Factors affecting overall satisfaction with a river recreation experience

Theresa A. Herrick, Cary McDonald

Research output: Contribution to journalArticle


Visitor satisfaction has been a consistently stated goal of outdoor recreation management. Recreation resource managers provide opportunities for the visiting public with the anticipation of satisfying the needs of the visitors. Management efforts are often evaluated in terms of visitor satisfaction. In the recent decade, a multiple satisfactions approach has been the primary research paradigm guiding visitor satisfaction research. This paradigm has focused primarily upon behavioral-type dimensions such as crowding, goal attainment, and resource impacts resulting from behavior. The purpose of this study was to examine the importance of a setting dimension relative to behavioral-type dimensions for explaining differences in visitor satisfaction. A sample of 895 river visitors were sent a questionnaire in the mail; 682 were returned for a 76.2% response rate. Regression analysis indicated the setting dimension was ranked as one of the most important dimensions for explaining differences in visitor satisfaction. Other dimensions considered included group behavior, perceived crowding, parking, past experience, encounters, use levels, and time waiting. Implications for management are discussed.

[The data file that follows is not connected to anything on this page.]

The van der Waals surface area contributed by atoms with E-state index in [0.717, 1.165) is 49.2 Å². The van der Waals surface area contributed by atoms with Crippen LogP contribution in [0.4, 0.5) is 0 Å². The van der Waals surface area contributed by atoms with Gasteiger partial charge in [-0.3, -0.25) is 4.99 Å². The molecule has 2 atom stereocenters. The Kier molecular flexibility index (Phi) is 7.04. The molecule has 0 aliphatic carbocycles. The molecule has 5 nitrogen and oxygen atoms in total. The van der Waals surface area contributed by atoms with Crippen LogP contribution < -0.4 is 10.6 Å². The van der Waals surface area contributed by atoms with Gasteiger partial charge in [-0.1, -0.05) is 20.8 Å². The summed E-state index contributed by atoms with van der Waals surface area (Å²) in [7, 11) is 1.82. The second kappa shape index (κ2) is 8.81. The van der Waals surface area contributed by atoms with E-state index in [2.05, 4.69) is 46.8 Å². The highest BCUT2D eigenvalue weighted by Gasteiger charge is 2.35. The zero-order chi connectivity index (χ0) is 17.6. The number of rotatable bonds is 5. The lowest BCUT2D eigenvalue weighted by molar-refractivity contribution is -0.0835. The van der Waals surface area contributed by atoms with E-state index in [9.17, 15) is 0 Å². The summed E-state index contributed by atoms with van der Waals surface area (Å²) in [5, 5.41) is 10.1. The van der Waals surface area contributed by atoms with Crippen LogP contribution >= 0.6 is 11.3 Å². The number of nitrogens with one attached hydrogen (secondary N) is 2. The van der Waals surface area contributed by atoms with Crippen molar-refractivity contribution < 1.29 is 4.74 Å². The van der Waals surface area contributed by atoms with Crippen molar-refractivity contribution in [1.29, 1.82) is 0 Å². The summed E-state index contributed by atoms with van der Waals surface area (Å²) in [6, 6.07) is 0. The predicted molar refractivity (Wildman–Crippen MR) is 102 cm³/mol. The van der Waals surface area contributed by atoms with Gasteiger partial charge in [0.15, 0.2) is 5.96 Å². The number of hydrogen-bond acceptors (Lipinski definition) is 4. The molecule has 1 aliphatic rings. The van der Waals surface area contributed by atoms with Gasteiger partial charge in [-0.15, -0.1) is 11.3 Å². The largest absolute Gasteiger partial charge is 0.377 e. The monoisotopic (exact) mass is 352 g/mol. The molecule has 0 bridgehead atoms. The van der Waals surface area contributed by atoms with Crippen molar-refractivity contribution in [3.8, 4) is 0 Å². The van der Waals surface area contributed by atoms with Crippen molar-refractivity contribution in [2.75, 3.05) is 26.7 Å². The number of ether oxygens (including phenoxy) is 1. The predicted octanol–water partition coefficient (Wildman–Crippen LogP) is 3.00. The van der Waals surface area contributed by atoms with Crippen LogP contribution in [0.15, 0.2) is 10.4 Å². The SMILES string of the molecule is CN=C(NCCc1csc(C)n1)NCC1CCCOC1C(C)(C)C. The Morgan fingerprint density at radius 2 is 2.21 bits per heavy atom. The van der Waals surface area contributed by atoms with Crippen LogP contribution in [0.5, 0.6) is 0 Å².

Original languageEnglish (US)
Pages (from-to)243-247
Number of pages5
JournalEnvironmental Management
Issue number2
StatePublished - Mar 1 1992



  • River management
  • Visitor quality
  • Visitor satisfaction

ASJC Scopus subject areas

  • Global and Planetary Change
  • Ecology
  • Pollution

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